Unfolding in an easterly direction from Sde Boker, the Valley of Zin stretches until it meets the Arava Valley. Like the majority of the Negev, it was likely formed over time by immense geological forces initiated during the years the region was covered by the water of the Tethys Ocean. As sedimentary layers accumulated under the Ocean, other tectonic pressures between the southern and northern tectonic plates caused them to bend and buckle. The Arava Valley that we see today was created by geological pressures causing the surrounding land to sink a great deal, draining the soft sedimentary layers from the Zin Valley and leaving the harder materials like Mount Zin intact.
During the Exodus from Egypt, the wilderness of Zin was one of the stopping points for the Israelites. Following the conquest of Canaan by Joshua, the Zin Valley marked the southern border of the tribe of Judah. Some scholars have identified Mount Zin as the biblical site of Mt. Hor which is known as the burial site of Moses’s brother Aaron. In the Book of Numbers, Mt. Hor is named as a feature in the Valley of Zin. Other traditions have located the mountain at the current site of Jabal Harun in Petra as well as near Mt. Sinai in the Sinai Peninsula.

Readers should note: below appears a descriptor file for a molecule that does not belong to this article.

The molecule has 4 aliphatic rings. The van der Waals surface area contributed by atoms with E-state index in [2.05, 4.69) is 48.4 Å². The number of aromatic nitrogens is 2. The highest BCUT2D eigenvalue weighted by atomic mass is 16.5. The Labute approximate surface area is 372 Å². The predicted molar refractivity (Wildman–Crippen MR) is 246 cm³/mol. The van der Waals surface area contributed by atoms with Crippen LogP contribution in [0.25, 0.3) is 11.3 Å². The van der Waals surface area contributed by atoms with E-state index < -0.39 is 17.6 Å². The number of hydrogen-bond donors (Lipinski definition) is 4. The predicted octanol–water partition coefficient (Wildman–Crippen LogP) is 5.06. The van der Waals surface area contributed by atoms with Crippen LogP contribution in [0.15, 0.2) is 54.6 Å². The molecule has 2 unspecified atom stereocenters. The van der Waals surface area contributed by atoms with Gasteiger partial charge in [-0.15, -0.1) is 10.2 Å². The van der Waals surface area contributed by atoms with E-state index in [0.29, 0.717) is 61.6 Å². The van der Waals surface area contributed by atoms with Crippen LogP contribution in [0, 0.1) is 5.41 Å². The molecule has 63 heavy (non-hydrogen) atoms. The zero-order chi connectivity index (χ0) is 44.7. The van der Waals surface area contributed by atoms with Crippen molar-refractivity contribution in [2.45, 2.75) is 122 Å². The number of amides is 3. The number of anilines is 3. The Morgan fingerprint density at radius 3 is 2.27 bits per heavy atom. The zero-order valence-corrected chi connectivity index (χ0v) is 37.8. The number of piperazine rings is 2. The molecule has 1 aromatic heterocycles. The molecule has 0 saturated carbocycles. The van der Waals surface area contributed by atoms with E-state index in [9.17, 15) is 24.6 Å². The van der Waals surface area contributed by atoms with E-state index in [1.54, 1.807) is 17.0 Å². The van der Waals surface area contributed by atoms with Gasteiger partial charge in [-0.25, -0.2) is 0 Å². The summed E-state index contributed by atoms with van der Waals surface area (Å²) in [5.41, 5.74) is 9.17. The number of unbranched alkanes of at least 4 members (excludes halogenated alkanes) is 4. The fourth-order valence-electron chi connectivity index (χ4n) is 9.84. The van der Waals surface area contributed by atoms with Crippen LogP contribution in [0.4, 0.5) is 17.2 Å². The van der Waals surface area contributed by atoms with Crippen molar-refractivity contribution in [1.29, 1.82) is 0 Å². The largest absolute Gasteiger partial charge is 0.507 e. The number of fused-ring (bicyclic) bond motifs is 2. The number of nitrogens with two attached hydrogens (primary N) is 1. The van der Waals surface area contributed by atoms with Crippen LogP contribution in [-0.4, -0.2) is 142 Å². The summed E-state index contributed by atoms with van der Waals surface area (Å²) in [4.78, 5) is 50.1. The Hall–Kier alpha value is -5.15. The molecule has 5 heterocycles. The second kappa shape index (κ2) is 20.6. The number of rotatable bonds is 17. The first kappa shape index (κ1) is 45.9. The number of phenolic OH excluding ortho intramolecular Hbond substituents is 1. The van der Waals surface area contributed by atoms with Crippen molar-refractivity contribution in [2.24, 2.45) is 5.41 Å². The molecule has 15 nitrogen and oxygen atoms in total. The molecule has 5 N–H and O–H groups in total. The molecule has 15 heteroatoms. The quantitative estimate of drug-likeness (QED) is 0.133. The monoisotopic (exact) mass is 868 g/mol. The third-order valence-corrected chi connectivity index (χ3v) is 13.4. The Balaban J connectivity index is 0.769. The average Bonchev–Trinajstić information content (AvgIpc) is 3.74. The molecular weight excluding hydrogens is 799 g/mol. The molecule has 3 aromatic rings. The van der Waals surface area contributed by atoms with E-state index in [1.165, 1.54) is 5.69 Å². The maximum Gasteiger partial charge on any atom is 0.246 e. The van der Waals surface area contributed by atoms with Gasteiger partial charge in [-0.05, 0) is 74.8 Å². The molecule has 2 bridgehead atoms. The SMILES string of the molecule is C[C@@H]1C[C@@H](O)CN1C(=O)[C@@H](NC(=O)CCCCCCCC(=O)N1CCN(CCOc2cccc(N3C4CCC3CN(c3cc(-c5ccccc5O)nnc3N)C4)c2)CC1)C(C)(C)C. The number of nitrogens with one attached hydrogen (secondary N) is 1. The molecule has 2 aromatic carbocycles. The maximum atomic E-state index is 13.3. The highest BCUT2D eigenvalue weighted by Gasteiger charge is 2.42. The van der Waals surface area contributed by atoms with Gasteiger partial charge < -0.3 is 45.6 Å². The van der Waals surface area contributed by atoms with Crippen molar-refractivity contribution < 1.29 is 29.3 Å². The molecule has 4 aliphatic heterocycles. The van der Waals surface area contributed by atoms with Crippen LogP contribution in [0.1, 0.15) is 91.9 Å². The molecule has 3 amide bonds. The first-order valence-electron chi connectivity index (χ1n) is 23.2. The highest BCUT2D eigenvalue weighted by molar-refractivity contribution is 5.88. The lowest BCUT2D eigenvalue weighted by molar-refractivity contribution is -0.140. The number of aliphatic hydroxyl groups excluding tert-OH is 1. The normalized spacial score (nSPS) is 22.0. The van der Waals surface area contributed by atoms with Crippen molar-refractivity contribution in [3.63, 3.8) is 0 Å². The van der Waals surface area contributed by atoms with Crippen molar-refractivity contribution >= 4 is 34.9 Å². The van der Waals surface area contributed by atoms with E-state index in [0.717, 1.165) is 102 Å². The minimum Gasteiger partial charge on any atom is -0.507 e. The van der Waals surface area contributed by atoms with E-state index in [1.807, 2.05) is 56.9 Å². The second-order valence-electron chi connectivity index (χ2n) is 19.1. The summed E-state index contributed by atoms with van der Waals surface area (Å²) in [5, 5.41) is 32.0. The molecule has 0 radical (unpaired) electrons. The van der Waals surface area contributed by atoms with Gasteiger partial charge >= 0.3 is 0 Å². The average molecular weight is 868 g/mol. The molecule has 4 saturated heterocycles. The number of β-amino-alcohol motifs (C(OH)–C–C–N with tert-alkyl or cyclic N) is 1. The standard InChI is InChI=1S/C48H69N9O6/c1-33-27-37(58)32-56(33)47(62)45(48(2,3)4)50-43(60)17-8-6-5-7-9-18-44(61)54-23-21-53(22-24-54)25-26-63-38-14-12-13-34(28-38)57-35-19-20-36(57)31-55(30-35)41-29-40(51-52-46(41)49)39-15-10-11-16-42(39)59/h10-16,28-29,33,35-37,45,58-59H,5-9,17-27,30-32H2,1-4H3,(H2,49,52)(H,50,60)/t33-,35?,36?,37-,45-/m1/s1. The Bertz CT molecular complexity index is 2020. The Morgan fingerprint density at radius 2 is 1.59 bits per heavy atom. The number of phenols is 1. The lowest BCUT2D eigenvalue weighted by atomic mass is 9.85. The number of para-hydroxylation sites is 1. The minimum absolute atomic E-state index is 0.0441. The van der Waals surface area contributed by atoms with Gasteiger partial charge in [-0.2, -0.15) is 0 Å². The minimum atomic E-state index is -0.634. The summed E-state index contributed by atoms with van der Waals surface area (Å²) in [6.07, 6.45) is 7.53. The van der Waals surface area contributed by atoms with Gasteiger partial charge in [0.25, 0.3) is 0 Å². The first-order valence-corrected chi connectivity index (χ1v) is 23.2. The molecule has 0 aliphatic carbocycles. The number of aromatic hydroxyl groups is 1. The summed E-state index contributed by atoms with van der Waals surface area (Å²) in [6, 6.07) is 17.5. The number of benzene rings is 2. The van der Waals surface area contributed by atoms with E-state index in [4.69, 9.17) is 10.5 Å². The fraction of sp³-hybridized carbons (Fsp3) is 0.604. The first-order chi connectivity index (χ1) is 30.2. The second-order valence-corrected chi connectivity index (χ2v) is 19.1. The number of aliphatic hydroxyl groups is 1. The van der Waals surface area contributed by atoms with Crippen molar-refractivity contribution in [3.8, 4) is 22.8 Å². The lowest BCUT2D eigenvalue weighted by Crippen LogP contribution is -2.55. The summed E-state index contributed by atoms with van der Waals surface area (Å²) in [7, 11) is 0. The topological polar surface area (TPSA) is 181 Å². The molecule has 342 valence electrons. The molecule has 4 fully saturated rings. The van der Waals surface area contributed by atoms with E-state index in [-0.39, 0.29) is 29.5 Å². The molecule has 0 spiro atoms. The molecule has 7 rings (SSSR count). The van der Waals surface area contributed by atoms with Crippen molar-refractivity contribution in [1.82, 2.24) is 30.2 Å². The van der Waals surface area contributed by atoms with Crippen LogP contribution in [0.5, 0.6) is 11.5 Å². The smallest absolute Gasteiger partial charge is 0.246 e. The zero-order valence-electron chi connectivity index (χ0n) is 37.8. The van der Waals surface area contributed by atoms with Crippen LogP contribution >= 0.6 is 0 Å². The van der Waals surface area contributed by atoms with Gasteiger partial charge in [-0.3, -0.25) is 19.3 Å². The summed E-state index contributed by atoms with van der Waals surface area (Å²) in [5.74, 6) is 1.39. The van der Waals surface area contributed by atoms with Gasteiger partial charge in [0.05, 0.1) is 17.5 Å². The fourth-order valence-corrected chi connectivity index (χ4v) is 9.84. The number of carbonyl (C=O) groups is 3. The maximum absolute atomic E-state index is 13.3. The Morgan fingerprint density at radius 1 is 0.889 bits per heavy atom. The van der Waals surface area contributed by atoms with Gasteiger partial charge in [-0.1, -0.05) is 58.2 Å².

Aside from the majestic view of the mountain rising above the valley of Zin, there are some other significant land features worth seeing. One of these is the collection of oddly circular stones known as “potato stones”. Also known as Bulbus, the Arabic word for potato, these 60 million year old formations were found all around the base of the mountain. These geological oddities are the product of Tethys ocean which once covered the Negev. At the core of most is some kind of organic matter like the remains of a plant or animal which was gradually covered over time by calcite and forced into its current shape by the immense pressure of the ocean water.